Thursday, May 29, 2014

Mickey Mantle and advertising.

Back 50 years ago, the typical salary of a very good ballplayer in Major League Baseball was about $30,000 or $40,000. A ballplayer who was considered average would earn less, maybe $7,500 or $10,000. During that time, Mickey Mantle was earning $100,000.

No one said, I'd rather have ten $10,000 players than one Mickey Mantle. Or I'd rather have two Rocky Colavito's than one Mantle.


Only Mickey Mantle was Mickey Mantle and when the game was on the line, ten $10,000 players couldn't come to the plate. Nor could two Rocky Colavito's.

You wanted Mickey at bat.

Not a substitute, cheaper, ersatz model.

If you are an adherent of Military Science, you would call this "concentration of force." Where you overwhelm your opponent with your power.

In advertising, of course, we follow a different and I think dangerous dicta.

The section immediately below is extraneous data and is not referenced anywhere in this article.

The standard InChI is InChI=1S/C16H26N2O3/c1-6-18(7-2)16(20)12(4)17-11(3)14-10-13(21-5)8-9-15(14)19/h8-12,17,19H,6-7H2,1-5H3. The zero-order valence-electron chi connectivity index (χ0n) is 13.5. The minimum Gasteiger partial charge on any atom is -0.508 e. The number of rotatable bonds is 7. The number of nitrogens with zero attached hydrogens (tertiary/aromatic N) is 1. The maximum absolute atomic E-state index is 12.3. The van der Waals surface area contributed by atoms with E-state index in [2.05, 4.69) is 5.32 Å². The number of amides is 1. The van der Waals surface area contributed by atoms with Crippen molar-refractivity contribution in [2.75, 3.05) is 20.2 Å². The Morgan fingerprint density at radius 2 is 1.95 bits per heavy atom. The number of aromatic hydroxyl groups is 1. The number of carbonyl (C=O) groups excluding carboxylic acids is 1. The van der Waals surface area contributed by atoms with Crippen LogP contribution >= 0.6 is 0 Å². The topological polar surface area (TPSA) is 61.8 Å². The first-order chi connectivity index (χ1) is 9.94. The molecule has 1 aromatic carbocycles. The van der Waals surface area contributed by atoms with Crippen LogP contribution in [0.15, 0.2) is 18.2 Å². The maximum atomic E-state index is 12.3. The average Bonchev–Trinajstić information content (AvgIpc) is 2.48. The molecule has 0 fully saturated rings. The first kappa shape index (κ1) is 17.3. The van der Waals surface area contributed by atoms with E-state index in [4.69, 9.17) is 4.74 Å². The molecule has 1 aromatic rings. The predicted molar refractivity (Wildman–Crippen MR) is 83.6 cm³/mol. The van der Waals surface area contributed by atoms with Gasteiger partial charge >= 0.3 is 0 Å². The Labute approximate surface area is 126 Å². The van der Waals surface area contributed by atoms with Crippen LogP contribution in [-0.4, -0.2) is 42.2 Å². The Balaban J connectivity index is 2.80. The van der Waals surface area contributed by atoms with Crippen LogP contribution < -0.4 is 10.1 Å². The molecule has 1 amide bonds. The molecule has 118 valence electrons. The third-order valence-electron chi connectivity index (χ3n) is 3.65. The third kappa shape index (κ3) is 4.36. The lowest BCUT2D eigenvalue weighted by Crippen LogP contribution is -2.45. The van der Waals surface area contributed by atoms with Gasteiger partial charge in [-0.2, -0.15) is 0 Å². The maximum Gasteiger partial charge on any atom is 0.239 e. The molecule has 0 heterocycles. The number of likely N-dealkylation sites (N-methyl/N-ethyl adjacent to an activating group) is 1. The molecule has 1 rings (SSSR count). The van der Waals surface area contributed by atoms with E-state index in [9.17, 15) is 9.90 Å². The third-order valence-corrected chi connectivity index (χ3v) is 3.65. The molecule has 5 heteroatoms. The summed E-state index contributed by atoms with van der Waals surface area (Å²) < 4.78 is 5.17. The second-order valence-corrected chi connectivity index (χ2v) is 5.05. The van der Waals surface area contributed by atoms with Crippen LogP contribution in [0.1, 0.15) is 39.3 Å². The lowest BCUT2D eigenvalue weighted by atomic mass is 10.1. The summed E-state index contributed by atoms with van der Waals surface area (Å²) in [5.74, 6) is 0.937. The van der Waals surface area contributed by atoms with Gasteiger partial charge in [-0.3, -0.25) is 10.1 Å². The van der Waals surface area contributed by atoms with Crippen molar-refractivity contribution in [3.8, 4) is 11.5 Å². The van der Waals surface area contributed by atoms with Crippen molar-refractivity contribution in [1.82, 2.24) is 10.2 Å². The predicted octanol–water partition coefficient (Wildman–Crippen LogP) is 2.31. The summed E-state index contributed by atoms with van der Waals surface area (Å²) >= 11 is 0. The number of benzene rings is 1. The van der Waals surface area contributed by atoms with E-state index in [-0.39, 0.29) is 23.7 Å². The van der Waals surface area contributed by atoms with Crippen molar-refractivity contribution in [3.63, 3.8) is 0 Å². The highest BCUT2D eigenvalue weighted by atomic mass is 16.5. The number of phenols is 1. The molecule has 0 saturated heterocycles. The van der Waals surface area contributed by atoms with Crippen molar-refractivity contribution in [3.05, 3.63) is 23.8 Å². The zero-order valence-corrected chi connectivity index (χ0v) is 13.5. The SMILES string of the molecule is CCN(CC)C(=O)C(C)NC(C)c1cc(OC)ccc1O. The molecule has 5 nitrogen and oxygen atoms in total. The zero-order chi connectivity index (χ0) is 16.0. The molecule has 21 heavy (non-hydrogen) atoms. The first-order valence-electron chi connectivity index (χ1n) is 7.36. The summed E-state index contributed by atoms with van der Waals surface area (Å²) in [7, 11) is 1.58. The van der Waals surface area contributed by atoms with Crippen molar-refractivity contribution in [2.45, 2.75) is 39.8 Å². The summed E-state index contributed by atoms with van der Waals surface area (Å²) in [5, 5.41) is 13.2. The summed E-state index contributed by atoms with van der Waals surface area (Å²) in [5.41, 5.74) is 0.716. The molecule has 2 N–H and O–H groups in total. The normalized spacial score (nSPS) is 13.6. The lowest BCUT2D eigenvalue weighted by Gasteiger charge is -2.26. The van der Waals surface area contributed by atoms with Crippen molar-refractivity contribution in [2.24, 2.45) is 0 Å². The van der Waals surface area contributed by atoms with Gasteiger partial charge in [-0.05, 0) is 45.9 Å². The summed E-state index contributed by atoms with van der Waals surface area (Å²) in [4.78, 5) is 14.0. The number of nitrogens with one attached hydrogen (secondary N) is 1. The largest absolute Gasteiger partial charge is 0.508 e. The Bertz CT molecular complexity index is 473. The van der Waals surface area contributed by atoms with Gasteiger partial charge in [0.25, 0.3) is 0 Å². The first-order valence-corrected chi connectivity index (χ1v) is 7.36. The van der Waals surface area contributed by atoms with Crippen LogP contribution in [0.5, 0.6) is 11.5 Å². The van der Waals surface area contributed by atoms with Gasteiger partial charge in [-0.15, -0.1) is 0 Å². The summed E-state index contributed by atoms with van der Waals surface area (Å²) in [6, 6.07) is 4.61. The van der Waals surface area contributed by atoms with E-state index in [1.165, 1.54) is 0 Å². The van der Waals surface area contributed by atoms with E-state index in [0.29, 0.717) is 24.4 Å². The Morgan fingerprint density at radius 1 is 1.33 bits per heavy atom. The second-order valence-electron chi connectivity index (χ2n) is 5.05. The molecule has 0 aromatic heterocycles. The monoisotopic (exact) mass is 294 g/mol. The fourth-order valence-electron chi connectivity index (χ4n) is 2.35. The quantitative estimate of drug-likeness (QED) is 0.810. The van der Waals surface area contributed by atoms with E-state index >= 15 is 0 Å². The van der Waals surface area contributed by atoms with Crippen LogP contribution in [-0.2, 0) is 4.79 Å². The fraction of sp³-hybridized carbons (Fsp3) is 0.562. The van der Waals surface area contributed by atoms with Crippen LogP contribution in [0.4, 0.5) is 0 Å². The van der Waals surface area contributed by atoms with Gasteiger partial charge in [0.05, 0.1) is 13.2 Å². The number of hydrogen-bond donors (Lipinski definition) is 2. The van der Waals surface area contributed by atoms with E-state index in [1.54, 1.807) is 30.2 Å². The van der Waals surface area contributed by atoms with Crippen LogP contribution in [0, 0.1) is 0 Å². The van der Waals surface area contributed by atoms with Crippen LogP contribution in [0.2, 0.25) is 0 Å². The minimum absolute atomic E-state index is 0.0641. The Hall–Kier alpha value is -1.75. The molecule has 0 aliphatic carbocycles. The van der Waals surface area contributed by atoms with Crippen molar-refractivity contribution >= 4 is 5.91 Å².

We get rid of our high-priced talent and replace them with two or three people at a lesser, aggregate cost.

We consider this "good fiscal management."

A long time ago I sat in a meeting with a gaggle of HR professionals and my boss. My boss and I were the only creatives in the room and together with the HR people we were trying to create a review form geared to assessing creatives.

We dicked around for about 45 minutes and finally my boss couldn't take it anymore.

"There's one way to evaluate creatives," he said. "When it's Friday night and the pitch is due Monday, do you want them in over the weekend?"

The question isn't 'are there four people not quite as good who can help out?'

There's a reason Mickey Mantle was expensive.

He was worth it.

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